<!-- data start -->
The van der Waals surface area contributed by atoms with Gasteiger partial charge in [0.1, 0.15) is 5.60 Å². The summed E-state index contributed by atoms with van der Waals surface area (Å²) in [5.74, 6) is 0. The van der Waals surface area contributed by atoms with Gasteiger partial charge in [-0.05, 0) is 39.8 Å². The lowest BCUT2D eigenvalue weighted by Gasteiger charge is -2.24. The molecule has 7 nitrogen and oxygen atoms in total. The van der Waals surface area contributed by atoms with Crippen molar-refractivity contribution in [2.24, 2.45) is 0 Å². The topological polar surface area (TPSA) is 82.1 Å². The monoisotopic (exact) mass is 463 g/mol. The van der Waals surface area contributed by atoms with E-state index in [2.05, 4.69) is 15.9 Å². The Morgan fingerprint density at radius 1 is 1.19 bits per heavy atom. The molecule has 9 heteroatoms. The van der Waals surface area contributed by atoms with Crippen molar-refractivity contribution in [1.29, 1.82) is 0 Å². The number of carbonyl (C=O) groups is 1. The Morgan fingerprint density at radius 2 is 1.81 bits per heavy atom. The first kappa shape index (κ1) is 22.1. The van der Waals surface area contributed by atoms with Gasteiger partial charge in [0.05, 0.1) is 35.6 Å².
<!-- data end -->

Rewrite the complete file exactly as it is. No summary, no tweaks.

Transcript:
The van der Waals surface area contributed by atoms with Gasteiger partial charge in [0.1, 0.15) is 5.60 Å². The summed E-state index contributed by atoms with van der Waals surface area (Å²) in [5.74, 6) is 0. The van der Waals surface area contributed by atoms with Gasteiger partial charge in [-0.05, 0) is 39.8 Å². The lowest BCUT2D eigenvalue weighted by Gasteiger charge is -2.24. The molecule has 7 nitrogen and oxygen atoms in total. The van der Waals surface area contributed by atoms with Crippen molar-refractivity contribution in [2.24, 2.45) is 0 Å². The topological polar surface area (TPSA) is 82.1 Å². The monoisotopic (exact) mass is 463 g/mol. The van der Waals surface area contributed by atoms with E-state index in [2.05, 4.69) is 15.9 Å². The Morgan fingerprint density at radius 1 is 1.19 bits per heavy atom. The molecule has 9 heteroatoms. The van der Waals surface area contributed by atoms with Crippen molar-refractivity contribution in [1.29, 1.82) is 0 Å². The number of carbonyl (C=O) groups is 1. The Morgan fingerprint density at radius 2 is 1.81 bits per heavy atom. The first kappa shape index (κ1) is 22.1. The van der Waals surface area contributed by atoms with Gasteiger partial charge in [0.05, 0.1) is 35.6 Å².